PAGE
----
Novelist Juhea Kim talks about the sweet, sweet writing motivation of revenge
Juhea Kim is a writer with bylines in a wide range of publications including Granta, the Times Literary Supplement, The Independent, Guernica, and more. Her debut novel Beasts of a LIttle Land was critically acclaimed and a finalist for the 2022 Dayton Literary Peace Prize. She is also the founding editor of Peaceful Dumpling, an online magazine covering sustainable lifestyle and ecological literature.
Juhea Kim 0:00
And so I decided that I'm going to show him that I'm gonna write a book and become famous
Fiona McCann 0:12
Welcome to we can print this.
Eden Dawn 0:14
It's a podcast telling the story you don't know behind the story you do know
Fiona McCann 0:19
And you should know
And you should know.
And you will definitely know because after this podcast, you will go out and read that story. I'm Fiona McCann.
eden dawn 0:28
And I am Eden dawn.
Fiona McCann 0:31
And joining us this week is Juhea Kim, who is the author of the epic saga, an amazingly beautiful book called beasts of a little land. And I don't say that lightly do I?
Eden Dawn 0:42
She's very judgmental.
Fiona McCann 0:43
I am very judgmental about books. But this is really a stunning book. It's a beautiful story that spans generations. And it's set against the backdrop of the Korean independence movement, which is something I didn't know, a lot of bash. And now I know more than it prompted me to sort of dive into that history a little bit, which was really interesting. And also, don't just take it for me. It was described by Kirkus the notoriously curmudgeonly Kirkus, I will add as a literary masterpiece, so not too shabby.
Eden Dawn 1:10
We have her this week to talk about writing motivation. Specifically, she gets into revenge writing as her motivation. Fiona, what is your writing motivation?
Fiona McCann 1:24
I'm just motivated by deadlines. I can stare at a blank screen for days on end. And then I'm like, I'd love to write this piece that I've had on my desk for forever, but I have to clean the microwave, which I don't even have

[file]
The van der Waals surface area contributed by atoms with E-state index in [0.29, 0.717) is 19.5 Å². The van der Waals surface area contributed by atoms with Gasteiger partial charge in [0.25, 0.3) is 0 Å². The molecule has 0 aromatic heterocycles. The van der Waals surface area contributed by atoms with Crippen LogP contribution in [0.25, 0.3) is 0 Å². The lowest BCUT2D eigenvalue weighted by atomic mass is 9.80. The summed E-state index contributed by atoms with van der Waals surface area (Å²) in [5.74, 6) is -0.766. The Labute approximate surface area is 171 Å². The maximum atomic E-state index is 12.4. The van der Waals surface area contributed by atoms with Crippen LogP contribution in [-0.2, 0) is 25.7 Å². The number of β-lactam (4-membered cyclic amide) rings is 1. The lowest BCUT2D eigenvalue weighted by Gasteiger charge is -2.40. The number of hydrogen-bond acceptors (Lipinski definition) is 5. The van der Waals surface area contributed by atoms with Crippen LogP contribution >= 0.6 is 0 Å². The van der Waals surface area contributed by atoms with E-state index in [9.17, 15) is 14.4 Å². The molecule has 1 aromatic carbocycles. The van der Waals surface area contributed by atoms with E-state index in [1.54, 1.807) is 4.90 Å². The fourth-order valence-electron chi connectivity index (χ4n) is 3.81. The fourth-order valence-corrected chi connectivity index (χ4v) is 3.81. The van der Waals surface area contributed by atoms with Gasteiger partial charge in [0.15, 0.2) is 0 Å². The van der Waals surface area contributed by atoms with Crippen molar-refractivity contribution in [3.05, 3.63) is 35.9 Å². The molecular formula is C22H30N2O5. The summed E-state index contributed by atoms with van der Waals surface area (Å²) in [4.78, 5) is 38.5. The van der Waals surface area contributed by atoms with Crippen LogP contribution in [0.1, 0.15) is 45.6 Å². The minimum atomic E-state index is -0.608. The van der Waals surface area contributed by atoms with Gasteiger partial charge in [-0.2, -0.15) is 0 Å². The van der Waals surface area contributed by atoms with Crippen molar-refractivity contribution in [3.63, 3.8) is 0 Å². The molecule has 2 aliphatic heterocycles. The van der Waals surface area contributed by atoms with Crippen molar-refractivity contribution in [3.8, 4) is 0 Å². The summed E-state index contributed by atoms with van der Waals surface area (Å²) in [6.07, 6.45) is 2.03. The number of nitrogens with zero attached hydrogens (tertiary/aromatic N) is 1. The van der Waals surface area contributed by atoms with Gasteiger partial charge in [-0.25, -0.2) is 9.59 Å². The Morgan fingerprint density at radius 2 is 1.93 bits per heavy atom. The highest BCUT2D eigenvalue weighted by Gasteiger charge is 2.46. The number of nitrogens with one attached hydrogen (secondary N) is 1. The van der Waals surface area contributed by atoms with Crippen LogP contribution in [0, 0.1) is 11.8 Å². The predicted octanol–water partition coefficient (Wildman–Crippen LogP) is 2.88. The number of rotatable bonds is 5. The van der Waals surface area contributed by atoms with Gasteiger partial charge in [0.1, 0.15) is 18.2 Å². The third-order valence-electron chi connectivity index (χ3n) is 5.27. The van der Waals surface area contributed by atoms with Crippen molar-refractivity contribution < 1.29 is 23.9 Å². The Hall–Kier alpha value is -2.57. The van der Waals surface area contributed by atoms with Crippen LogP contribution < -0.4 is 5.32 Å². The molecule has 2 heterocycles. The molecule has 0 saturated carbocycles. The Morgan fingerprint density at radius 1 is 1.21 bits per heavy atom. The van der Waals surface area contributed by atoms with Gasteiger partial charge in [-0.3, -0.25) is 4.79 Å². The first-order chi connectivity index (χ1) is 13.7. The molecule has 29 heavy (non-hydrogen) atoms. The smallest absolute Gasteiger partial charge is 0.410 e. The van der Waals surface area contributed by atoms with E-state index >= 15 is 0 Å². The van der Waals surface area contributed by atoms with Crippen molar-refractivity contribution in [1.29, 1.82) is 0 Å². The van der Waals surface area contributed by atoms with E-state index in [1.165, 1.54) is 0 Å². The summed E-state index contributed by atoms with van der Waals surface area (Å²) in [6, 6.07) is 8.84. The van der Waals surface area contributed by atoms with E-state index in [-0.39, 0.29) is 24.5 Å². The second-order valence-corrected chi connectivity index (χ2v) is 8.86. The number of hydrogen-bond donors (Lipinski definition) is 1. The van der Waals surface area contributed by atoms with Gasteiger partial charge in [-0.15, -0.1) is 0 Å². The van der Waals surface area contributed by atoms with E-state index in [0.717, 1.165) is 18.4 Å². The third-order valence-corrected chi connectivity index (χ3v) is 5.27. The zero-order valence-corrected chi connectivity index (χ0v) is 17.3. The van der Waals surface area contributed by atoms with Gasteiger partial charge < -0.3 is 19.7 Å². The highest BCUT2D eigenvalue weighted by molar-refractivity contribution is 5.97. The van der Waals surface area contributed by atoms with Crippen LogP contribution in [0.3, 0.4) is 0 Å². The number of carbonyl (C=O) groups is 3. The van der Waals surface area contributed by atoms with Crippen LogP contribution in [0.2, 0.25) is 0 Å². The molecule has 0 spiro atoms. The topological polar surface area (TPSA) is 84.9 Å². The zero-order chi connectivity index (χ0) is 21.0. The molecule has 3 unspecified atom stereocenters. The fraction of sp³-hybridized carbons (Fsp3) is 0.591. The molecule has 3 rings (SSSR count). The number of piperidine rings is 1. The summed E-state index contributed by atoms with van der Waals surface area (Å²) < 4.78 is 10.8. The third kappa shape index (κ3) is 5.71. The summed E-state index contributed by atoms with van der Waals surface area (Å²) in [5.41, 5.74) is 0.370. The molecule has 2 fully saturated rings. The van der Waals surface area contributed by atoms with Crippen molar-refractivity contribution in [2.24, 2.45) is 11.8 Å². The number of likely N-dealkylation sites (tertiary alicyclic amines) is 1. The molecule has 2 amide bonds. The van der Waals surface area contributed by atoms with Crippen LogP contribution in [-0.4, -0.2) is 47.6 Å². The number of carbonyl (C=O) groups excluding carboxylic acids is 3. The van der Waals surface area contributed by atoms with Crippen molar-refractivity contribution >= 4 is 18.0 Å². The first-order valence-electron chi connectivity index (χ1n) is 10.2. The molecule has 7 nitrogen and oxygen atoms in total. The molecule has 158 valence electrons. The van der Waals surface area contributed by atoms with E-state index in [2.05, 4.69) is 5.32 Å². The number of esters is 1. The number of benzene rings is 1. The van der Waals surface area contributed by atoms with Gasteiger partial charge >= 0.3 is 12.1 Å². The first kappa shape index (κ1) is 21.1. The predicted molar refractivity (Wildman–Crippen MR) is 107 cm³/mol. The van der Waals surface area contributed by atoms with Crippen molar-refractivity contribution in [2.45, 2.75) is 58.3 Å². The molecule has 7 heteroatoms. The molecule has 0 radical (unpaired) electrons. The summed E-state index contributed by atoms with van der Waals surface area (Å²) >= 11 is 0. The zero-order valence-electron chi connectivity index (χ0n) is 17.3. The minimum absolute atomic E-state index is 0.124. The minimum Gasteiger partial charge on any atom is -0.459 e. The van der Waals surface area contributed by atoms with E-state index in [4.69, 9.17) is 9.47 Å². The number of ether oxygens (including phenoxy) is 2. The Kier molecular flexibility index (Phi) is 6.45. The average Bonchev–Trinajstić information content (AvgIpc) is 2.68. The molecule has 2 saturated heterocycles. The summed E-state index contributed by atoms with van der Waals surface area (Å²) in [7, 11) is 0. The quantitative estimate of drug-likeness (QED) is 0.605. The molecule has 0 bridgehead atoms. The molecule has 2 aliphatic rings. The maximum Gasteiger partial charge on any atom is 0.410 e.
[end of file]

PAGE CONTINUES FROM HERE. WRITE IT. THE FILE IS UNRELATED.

Eden Dawn 1:34
Yes, spoiler alert. You always know we're really on deadline when we do our Buzzfeed quizzes. That's how you know, that's how you know you're a real writer, is you're procrastinating on a deadline by doing a Buzzfeed quiz to find out which Golden Girl you are. That's That's how you know,
Fiona McCann 1:53
Sophia? Yeah. Yeah, yeah, I'm Sophie. I mean, also, she's the smallest one. Yeah,
Eden Dawn 1:59
and I'm an Blanche even though I wish I was sluttier. But I'm a Blanchett heart.
Fiona McCann 2:03
You are Blanche. But you do? Yeah. You're Blanche.
Eden Dawn 2:05
Yeah, I gotta slutty energy, even if it doesn't. I don't follow through with it. But I gotta slutty energy. I will tell you my writing motivation, because I don't know how to write fiction. All of my writing has been journalist writing, essay writing, storytelling, writing, it's always seems from my own life. So here's what I do instead, to find my writing motivation is I put myself in odd situations in order to have a story to tell or something to write about.
Fiona McCann 2:38
Can you give us an example of that there Eden
Eden Dawn 2:40
I was searching something on our slack. And it came up where I specifically had told you that I was allowing myself to be in this situation, because it might make a good essay one day, and you'll probably remember it and I don't want to out myself. But here's, here's what people need to know. And I outside of just writing about fashion have styled many fashion editorials, commercials, a lot of stuff with bands over the years. And I was styling a photoshoot for a well known band, a band that
Oh, I know what band.
Yes. So styling a photo shoot for a well known band. And if you will recall, the lead singer, who is a grown man,
Fiona McCann 3:29
You're being so diplomatic. So diplomatic. Do you think they're gonna sue us?
Eden Dawn 3:33
He did not know his shoe size while I'm trying to pull clothing while they're touring around the world and doing all this stuff? The grown man did not know his shoe size. So here's what he did do is he took off.
Fiona McCann 3:50
I know where this is going. And it's so ridiculous. I don't think anyone could guess.
Eden Dawn 3:56
He took off his shoe. And he put his foot on a piece of paper. So we
Fiona McCann 4:00
took off his shoe. Did he look? No. He did. Maybe the bit on the inside? Nope. He
Eden Dawn 4:05
took off his shoe. And he put his foot on a piece of paper. And he traced his foot with a pen. And then had an assistant take a picture of the piece of paper and sent me the text message of his foot drying